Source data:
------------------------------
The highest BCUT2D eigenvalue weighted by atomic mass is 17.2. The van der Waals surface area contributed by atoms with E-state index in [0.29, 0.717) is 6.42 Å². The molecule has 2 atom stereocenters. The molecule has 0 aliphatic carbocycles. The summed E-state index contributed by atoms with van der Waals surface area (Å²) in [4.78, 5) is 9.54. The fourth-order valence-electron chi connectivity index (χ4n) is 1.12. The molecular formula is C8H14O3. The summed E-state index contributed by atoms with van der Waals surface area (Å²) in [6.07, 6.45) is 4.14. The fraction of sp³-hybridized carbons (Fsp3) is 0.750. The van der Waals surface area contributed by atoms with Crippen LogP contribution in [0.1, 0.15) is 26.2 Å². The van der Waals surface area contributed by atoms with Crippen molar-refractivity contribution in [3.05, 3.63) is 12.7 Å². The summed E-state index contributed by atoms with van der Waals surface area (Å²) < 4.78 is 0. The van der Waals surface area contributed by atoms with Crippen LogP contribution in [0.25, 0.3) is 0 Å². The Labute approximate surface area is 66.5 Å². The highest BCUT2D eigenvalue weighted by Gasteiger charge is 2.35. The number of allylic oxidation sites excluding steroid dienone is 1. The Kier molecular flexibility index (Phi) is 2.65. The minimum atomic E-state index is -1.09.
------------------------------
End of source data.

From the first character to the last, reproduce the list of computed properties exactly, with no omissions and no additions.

The highest BCUT2D eigenvalue weighted by atomic mass is 17.2. The van der Waals surface area contributed by atoms with E-state index in [0.29, 0.717) is 6.42 Å². The molecule has 2 atom stereocenters. The molecule has 0 aliphatic carbocycles. The summed E-state index contributed by atoms with van der Waals surface area (Å²) in [4.78, 5) is 9.54. The fourth-order valence-electron chi connectivity index (χ4n) is 1.12. The molecular formula is C8H14O3. The summed E-state index contributed by atoms with van der Waals surface area (Å²) in [6.07, 6.45) is 4.14. The fraction of sp³-hybridized carbons (Fsp3) is 0.750. The van der Waals surface area contributed by atoms with Crippen LogP contribution in [0.1, 0.15) is 26.2 Å². The van der Waals surface area contributed by atoms with Crippen molar-refractivity contribution in [3.05, 3.63) is 12.7 Å². The summed E-state index contributed by atoms with van der Waals surface area (Å²) < 4.78 is 0. The van der Waals surface area contributed by atoms with Crippen LogP contribution in [0.25, 0.3) is 0 Å². The Labute approximate surface area is 66.5 Å². The highest BCUT2D eigenvalue weighted by Gasteiger charge is 2.35. The number of allylic oxidation sites excluding steroid dienone is 1. The Kier molecular flexibility index (Phi) is 2.65. The minimum atomic E-state index is -1.09.